“Dear Mrs. Stuart. However would I have managed without you? No, fear not, I am very excited to be marrying Mr. Darcy.” Anne’s face took on a dreamy look. “I love him so very much. My mood comes from the realization that when the sun sets tomorrow, nothing will ever be the same.”
“The changes have already begun, child. It was inevitable. You are a grown woman, Miss Anne de Bourgh, no longer the little girl who cried for old Maggie when she scraped her knee.”
“I did that rather regularly, if I recall correctly.” Anne had a wistful look on her face.
Maggie laughed. “You were always involved in some mischief, that is why you were so adorable.” She stepped closer. “Looking at you now, I see a beautiful woman in the bloom of her femininity. Think fondly on the past and look to the future with anticipation.”
“How did you become so wise so young?” Anne said fondly.
“Miss, if you serve a woman like your mother for as long as I have, you get many opportunities to learn a few things.”
Anne laughed. “I have never understood why Mama has allowed such impertinence from you. She certainly would dismiss any other servant.”
“You do know I would never say such a thing in front of any one but you.”
“…Or my mistress, but only when she needs to hear it from me. Lady Catherine and I came to an understanding long ago. She knows she has my complete loyalty and thus allows me to speak my mind occasionally, but never in front of other servants. They can be the worst gossips.”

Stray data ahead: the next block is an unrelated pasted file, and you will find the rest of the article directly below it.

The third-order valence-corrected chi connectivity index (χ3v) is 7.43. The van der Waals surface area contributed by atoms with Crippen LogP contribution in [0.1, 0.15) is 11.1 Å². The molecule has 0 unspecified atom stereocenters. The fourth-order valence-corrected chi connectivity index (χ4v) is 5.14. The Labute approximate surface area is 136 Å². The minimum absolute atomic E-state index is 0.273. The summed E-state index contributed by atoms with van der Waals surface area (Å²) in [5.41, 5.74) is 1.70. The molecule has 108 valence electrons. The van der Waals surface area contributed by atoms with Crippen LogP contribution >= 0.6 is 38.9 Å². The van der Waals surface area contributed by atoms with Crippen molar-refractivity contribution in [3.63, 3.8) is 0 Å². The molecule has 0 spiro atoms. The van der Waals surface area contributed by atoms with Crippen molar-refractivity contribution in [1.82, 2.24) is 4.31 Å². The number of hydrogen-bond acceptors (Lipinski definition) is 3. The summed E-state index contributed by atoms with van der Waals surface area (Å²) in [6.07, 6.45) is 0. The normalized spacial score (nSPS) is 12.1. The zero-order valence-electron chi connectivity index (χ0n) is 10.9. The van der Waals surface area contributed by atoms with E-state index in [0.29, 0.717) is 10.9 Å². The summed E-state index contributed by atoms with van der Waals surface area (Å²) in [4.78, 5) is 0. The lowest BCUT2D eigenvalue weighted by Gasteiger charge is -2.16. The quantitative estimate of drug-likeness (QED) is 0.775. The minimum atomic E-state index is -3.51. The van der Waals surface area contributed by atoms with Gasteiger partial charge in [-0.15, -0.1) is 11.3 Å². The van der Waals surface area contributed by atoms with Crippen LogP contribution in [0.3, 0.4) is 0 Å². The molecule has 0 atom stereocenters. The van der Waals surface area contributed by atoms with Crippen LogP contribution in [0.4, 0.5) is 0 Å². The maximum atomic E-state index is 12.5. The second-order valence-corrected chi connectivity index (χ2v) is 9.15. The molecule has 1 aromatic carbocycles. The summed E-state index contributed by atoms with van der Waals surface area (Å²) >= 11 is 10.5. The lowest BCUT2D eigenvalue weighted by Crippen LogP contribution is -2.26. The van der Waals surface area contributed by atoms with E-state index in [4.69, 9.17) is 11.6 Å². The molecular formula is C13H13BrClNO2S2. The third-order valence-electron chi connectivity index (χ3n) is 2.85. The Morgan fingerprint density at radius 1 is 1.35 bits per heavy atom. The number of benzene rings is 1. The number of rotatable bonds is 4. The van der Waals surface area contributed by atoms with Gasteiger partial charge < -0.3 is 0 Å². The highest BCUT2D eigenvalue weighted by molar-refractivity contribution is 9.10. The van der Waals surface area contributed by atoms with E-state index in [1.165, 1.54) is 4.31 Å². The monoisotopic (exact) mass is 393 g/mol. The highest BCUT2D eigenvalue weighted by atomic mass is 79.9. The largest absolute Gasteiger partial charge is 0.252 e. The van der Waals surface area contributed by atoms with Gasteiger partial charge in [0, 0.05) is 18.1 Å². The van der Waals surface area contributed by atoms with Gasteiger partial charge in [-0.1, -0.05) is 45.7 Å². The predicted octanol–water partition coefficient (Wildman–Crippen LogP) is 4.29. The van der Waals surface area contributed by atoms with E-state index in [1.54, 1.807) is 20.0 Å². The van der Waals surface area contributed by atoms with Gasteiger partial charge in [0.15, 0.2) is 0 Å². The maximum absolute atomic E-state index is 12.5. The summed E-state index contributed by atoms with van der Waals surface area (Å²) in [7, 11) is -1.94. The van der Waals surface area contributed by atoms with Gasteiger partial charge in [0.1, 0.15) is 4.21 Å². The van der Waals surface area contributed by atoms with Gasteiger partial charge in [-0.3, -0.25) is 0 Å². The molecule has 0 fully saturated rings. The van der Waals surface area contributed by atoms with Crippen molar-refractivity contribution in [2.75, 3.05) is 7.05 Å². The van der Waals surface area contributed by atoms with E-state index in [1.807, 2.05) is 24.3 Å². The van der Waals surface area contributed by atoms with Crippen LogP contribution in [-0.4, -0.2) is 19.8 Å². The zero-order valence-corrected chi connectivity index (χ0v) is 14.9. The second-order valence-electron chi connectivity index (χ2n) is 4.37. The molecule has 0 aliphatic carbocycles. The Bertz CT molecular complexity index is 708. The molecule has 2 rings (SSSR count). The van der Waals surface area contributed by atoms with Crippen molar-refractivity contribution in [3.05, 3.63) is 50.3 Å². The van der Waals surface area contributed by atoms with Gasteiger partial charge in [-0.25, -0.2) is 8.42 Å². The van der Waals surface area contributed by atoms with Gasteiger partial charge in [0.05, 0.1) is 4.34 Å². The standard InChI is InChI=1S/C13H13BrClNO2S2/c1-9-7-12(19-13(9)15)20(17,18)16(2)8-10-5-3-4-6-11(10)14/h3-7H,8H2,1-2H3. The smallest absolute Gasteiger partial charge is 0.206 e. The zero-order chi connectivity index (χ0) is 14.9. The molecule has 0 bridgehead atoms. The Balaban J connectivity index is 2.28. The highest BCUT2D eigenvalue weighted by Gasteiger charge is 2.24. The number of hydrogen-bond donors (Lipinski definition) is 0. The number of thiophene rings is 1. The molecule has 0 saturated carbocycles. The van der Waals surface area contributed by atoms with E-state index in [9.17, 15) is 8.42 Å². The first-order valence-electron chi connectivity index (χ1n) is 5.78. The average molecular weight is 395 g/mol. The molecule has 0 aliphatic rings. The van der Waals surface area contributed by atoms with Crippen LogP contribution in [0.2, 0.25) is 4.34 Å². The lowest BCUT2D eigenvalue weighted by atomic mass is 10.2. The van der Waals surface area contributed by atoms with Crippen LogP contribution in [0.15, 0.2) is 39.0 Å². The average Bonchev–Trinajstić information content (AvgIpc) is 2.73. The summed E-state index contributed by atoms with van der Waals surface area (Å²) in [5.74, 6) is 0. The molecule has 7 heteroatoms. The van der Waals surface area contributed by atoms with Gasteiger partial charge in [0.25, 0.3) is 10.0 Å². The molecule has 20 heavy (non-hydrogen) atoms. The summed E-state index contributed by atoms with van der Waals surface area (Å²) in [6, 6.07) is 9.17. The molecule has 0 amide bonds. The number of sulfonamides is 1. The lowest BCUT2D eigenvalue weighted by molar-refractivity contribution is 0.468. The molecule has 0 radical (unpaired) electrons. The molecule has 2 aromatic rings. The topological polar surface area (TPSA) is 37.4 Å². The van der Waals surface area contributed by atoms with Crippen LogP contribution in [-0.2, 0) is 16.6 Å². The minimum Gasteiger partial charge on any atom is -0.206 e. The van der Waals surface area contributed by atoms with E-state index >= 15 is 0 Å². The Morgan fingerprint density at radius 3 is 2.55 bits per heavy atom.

“Worse than the fine ladies of the ton?”
“Nearly. The Quality must have their vices.”
“Of which there are many.” Anne became reflective again. “I will miss our talks, Mrs. Stuart. You have always had time to listen to me.”
“I will still be here when you come back to Rosings. I am the only servant who remains from before you were born. If I have served your family for this long, why would I leave now that you are married?”
“Truly? Are there no others from the days when my father was alive?”
“None, Miss. I alone remain. But come, your mother has summoned you and we have delayed long enough.”
“Mother always wants to see me. I will be glad when tomorrow is over; there will be no more wedding plans to discuss!”
“Ah, there you are. Where have you been all morning?” demanded Lady Catherine.
“I was walking, as I normally would do on such a fine day.”
“I will have to place Mrs. Jenkinson and Stuart as a guard over you in the morning to see that you do not accidentally wander away. Heavens! What would your fiancé think if you were late for your own wedding?”
Anne kissed her mother on the cheek. “I have no intention of going out for a walk in the morning; I have more important things to prepare for.”
“Yes, well, it is high time we talk about some of those things. As a married woman you will be expected to… welcome all the attentions of your husband. I will not lie to you as my own mother did. It can be unpleasant and painful, especially the first time. There will be blood, but you must not complain. It will be over soon enough and then you can send him to his own chambers.”